Re: Significance of Siva Linga

Ramakrishnan Balasubramanian wrote:
> As far as I know the official shaiva siddhaanta maTas do not endorse advaita.
> They are more similar to vishistaadvaitins in the the sense that they claim
> everything is an amsa of shiva (I am trying to state things in a simple manner,
> so vishishTaadvaitins, please bear with me :-)). It has been my understanding
> that it is not as monistic as kaashmir shavism. 

You are right. The Saiva siddhanta organizations do not endorse advaita
vedanta, and Saiva Siddhanta is not as monistic as Kashmir Saivism, but
ever since the time of Appayya Dikshita, I see a tendency to emphasize a
more monistic outlook, even among Saiva siddhantins. Of course, this is
also helped by the overall monistic outlook of the Saiva scriptures

> As far as the criticism of shaMkara by maaNickavaachakar, it may be due to more
> mundane reasons. I am at present reading a book "Caste and politics in India"
> by Ghurye, and the behavior of the brahmins in those days could at best be
> described as nauseating. 

Quite possible, but mANikkavAcakar's objections to advaita in the
tiruvAcagam is on more philosophical grounds. It is the familiar
objection to mAyA, that one finds from other schools also. 

> Actually another curious thing is that the shaMkara maTas originally were at
> loggerheads with the kaashmiir shaivites, but now endorse the yoga vashishhTha,
> the canonical text of kaashmiir shaivism.

One Sankara-vijayam says that Sankara debated with navagupta, a
tAntrika. This navagupta is usually identified as abhinavagupta of
Kashmir by many people. However, the text says that navagupta was from
the region of kAmarUpa, which usually refers to Assam. I am unaware of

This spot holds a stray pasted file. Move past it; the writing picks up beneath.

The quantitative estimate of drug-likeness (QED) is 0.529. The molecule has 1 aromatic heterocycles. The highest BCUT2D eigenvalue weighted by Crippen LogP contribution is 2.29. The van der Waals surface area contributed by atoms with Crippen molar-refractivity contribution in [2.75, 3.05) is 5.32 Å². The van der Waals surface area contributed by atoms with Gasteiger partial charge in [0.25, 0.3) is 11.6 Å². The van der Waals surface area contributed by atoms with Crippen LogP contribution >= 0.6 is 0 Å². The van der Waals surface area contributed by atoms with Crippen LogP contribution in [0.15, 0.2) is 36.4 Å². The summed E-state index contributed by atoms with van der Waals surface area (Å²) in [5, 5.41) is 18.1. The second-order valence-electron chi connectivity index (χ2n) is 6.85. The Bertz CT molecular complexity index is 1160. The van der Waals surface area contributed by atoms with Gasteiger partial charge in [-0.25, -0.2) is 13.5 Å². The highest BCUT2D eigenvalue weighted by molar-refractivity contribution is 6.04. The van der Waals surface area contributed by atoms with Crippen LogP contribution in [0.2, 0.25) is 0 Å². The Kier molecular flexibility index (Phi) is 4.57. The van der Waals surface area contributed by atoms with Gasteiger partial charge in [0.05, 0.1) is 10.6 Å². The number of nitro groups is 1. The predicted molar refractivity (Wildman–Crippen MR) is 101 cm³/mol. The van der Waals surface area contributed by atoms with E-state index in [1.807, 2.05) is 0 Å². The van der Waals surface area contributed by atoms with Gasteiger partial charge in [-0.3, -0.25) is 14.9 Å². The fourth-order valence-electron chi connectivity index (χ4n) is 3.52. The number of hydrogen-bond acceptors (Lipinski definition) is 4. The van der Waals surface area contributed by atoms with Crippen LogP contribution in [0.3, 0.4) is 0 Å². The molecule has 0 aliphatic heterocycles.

any other reference that discusses the relationship between Sankara
maThas and Kashmir Saivism. I would appreciate any leads you have. 

Madhava's sarva-darSana samgraha lists Kashmir Saivism as the
pratyabhijnA darSana. I am not aware of any particular polemic against
Kashmir Saivism even in this work. 

Giri wrote:
>         I think you are referring to tiruvackam 4:54-55. This is one of the
> reasons that modern Indologists place mANikkavAcakar in the 9-10th century,
> while Saiva Siddhanta practicioners like G. Vanmikanathan {refer his books
> on tiruvachakam and periyapuraNa} place him in the 3rd century BC.

Which might still be okay, if Sankara's date turns out to be the 5th
cent. BC! Personally, I am convinced that the 5th cent BC date cannot be
upheld at all, but others could dispute the 9-10th cent. date for
mANikkacakar on the basis of a 5th cent. BC date for Sankara. 

> > although the south Indian Saiva siddhAnta, like Kashmir Saivism,
> >is pronouncedly monistic itself.
>         Vidya, I request you to explain this for me. Saiva Siddhaanta has
> the classification of 'pathi, pasu and pasaam' {all Tamil words :-)}.

The words pati, paSu and pASa are relics from vedic ritual actually, so
they have a Sanskritic origin. And all Saiva schools use this
terminology quite frequently. 

>         On an another topic, it was mentioned that women are now allowed to
> take sanyas, which is good. I was wondering whether women (and shudras) have
> been allowed to recite the vedas, more specifically under the guidance of
> any reigning Shankara-acharyas of various maths. Since teaching by the
> Sringeri math head was mentioned, was the teaching involving recital of vedas ?

I don't know the details of this, so I can't answer this. But I would
expect the maThAdhipatis to take a conservative attitude in this regard.

S. Vidyasankar